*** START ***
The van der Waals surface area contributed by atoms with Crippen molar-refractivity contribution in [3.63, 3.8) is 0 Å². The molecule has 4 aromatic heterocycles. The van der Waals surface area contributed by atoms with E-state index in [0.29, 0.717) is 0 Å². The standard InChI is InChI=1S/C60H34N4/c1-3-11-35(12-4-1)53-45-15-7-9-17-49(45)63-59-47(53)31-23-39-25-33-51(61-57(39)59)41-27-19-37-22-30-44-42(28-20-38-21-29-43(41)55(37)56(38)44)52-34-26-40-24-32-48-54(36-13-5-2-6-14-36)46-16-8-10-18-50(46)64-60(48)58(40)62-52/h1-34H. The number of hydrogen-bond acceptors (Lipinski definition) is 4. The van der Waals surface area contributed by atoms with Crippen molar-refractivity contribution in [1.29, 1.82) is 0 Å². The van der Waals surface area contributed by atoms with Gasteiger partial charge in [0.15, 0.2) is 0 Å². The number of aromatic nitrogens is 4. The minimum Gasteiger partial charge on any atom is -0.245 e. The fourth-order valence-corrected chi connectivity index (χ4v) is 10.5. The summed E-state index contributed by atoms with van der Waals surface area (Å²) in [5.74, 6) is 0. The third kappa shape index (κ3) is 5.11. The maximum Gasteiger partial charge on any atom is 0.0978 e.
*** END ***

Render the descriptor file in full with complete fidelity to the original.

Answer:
The van der Waals surface area contributed by atoms with Crippen molar-refractivity contribution in [3.63, 3.8) is 0 Å². The molecule has 4 aromatic heterocycles. The van der Waals surface area contributed by atoms with E-state index in [0.29, 0.717) is 0 Å². The standard InChI is InChI=1S/C60H34N4/c1-3-11-35(12-4-1)53-45-15-7-9-17-49(45)63-59-47(53)31-23-39-25-33-51(61-57(39)59)41-27-19-37-22-30-44-42(28-20-38-21-29-43(41)55(37)56(38)44)52-34-26-40-24-32-48-54(36-13-5-2-6-14-36)46-16-8-10-18-50(46)64-60(48)58(40)62-52/h1-34H. The number of hydrogen-bond acceptors (Lipinski definition) is 4. The van der Waals surface area contributed by atoms with Crippen molar-refractivity contribution in [1.29, 1.82) is 0 Å². The van der Waals surface area contributed by atoms with Gasteiger partial charge in [0.15, 0.2) is 0 Å². The number of aromatic nitrogens is 4. The minimum Gasteiger partial charge on any atom is -0.245 e. The fourth-order valence-corrected chi connectivity index (χ4v) is 10.5. The summed E-state index contributed by atoms with van der Waals surface area (Å²) in [5.74, 6) is 0. The third kappa shape index (κ3) is 5.11. The maximum Gasteiger partial charge on any atom is 0.0978 e.